Album Review: IZZ — Don’t Panic @izzmusic

91y2jie0ngl._sl1500_

It’s hard to resist the proggy captatio benevolentiae of the first two tracks on IZZ’s new album, Don’t Panic. Their unmistakable first impression is that the groovy bass guitar sounds exactly like Chris Squire playing for Yes in the 1970s. It’s so good, you’re guaranteed to smile. Trust me!

The multi-vocalist singing is terrific too, and also quite reminiscent of Yes. And, I don’t know whether to attribute it to Anmarie or Laura (or both), but there is a vocal timbre that reminds me of Neko Case singing with The New Pornographers. It’s really fantastic.

“Don’t Panic,” as the first track and as the title track, places front and center the famous phrase from The Hitchhiker’s Guide to the Galaxy. Very, very cool, and also gracing the prog proceedings with the right dose of whimsy.

Track two, “42,” invokes the number that is famously the Answer to the Ultimate Question of Life, the Universe, and Everything (as we also learned from Douglas Adams). Well, the band didn’t give us a 42-minute song, but they pushed it past 18 minutes; so, how can you not help liking this album, only two tracks in?

Wait, it gets even better. While “Six String Theory” gives us yet more Yes nostalgia, by way of a Steve Howe-worthy (early Yes) acoustic solo guitar piece, suddenly things take an interesting turn with track four, “Moment of Inertia.” There are some nice bits in that track that immediately make you think of King Crimson, but eventually the track becomes what I think is IZZ being very strongly original.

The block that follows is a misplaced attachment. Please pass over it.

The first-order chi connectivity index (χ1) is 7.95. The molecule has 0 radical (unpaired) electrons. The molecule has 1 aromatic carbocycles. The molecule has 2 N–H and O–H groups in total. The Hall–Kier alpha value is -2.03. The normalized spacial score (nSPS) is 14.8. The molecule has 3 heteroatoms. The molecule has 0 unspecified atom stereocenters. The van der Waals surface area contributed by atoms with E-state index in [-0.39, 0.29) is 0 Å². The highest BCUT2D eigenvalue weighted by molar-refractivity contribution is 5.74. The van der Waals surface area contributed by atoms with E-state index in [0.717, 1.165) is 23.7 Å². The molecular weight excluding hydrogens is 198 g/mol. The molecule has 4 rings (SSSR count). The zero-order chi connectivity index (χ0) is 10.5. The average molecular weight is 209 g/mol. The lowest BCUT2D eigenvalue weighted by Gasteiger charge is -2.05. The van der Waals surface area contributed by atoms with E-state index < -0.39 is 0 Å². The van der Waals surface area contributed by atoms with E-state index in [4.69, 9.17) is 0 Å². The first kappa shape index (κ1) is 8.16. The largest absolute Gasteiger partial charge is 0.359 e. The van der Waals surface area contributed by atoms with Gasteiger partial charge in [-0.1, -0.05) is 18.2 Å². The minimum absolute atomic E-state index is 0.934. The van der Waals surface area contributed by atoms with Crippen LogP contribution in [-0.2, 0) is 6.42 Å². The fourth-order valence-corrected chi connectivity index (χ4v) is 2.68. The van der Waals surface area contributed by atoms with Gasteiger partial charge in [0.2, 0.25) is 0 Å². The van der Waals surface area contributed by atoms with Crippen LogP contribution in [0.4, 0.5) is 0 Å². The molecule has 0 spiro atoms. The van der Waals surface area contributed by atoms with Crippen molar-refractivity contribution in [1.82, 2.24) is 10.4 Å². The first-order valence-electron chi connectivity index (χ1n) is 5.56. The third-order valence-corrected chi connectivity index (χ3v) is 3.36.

Even better, the album ends with with “Age of Stars,” which also vocally invokes the pleasurable “Don’t Panic” life hack catchphrase yet again, as the album rides out to a perfect conclusion.

Thus, while the album’s first three tracks make things completely irresistible for lovers of early Yes, the best part is when IZZ close out the album with two tracks that present their inimitable selves in all their musical fullness.

It’s a total prog thrill ride, and immensely satisfying. You get the best of both worlds: prog nostalgia about yesterdays (see what I did there?), and yet also a remarkably clever and original musical creation for the present day. Well done, IZZ, and thank you for a first class musical experience.

Track Listing:

1. Don’t Panic
2. 42
3. Six String Theory
4. Moment of Inertia
5. Age of Stars

IZZ:

Paul Bremner: Electric & Acoustic Guitars
Anmarie Byrnes: Vocals
Brian Coralian: Electronic & Acoustic Drums and Percussion
Greg DiMiceli: Acoustic Drums and Percussion
John Galgano: Bass Guitar, Electric & Acoustic Guitar, Vocals
Tom Galgano: Keyboards, Vocals
Laura Meade: Vocals

Album Review: IHLO — Union

a3343889165_10

Out today is this stunning new release from UK prog metal band IHLO — Union.

Take a long look at that fantastic album cover. With high quality artwork like that, clearly the band values both attention to detail, as well as the art of the album as a coherent artistic whole.

The album has a notably excellent sound to it. Phil Monro did an amazing job on guitars, production, and mix. Andy Robison contributes the top-notch vocals and also the distinctive sound design. Clark McMenemy lays a solid foundation with crisp drum production.

The first five tracks draw you into a unique sonic universe. Surprisingly, the album takes a sharp turn upwards to undeniable prog excellence in its final two tracks, which are the very best on the album. The first five take time to grow on you, but the last two tracks are knockouts from the get-go.

“Parhelion” (7:26) is arguably the standout track, and if you need convincing that this album is worth your time and effort, this is your go-to track. Then again, the closing ambient prog epic of “Coalescence” (15:14) is a fine summation of this band’s widest capabilities. If you are the patient sort, you can enter through that long and winding prog path.

The promise displayed on this album is evident. If the track listing corresponds to the historical order of recording, then the last two tracks hint strongly that the best from IHLO is still to come. We look forward to future releases, while enjoying this delight that we already have at hand.